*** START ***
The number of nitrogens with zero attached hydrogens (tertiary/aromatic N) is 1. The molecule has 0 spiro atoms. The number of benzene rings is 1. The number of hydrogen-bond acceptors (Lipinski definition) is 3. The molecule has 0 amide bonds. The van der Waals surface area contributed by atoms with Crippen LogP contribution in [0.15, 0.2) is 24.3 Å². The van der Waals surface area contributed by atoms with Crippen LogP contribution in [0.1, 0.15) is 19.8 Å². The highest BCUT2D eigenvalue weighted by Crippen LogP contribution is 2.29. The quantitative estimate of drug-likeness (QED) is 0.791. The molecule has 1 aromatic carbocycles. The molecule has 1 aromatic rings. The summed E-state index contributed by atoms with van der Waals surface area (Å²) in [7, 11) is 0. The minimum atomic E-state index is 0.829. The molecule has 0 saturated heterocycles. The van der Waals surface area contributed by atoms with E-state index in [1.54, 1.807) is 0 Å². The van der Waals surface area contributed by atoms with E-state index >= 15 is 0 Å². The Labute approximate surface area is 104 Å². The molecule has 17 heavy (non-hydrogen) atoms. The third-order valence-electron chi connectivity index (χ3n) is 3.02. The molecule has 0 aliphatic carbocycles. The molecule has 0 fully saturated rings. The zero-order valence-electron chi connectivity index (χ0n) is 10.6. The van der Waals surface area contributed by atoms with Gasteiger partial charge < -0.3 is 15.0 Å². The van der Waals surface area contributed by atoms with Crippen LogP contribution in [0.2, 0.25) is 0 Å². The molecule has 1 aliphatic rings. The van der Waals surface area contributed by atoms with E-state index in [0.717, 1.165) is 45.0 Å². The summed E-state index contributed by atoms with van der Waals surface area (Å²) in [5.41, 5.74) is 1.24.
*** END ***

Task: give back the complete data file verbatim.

The number of nitrogens with zero attached hydrogens (tertiary/aromatic N) is 1. The molecule has 0 spiro atoms. The number of benzene rings is 1. The number of hydrogen-bond acceptors (Lipinski definition) is 3. The molecule has 0 amide bonds. The van der Waals surface area contributed by atoms with Crippen LogP contribution in [0.15, 0.2) is 24.3 Å². The van der Waals surface area contributed by atoms with Crippen LogP contribution in [0.1, 0.15) is 19.8 Å². The highest BCUT2D eigenvalue weighted by Crippen LogP contribution is 2.29. The quantitative estimate of drug-likeness (QED) is 0.791. The molecule has 1 aromatic carbocycles. The molecule has 1 aromatic rings. The summed E-state index contributed by atoms with van der Waals surface area (Å²) in [7, 11) is 0. The minimum atomic E-state index is 0.829. The molecule has 0 saturated heterocycles. The van der Waals surface area contributed by atoms with E-state index in [1.54, 1.807) is 0 Å². The van der Waals surface area contributed by atoms with E-state index >= 15 is 0 Å². The Labute approximate surface area is 104 Å². The molecule has 17 heavy (non-hydrogen) atoms. The third-order valence-electron chi connectivity index (χ3n) is 3.02. The molecule has 0 aliphatic carbocycles. The molecule has 0 fully saturated rings. The zero-order valence-electron chi connectivity index (χ0n) is 10.6. The van der Waals surface area contributed by atoms with Gasteiger partial charge < -0.3 is 15.0 Å². The van der Waals surface area contributed by atoms with Crippen LogP contribution in [0.2, 0.25) is 0 Å². The molecule has 1 aliphatic rings. The van der Waals surface area contributed by atoms with E-state index in [0.717, 1.165) is 45.0 Å². The summed E-state index contributed by atoms with van der Waals surface area (Å²) in [5.41, 5.74) is 1.24.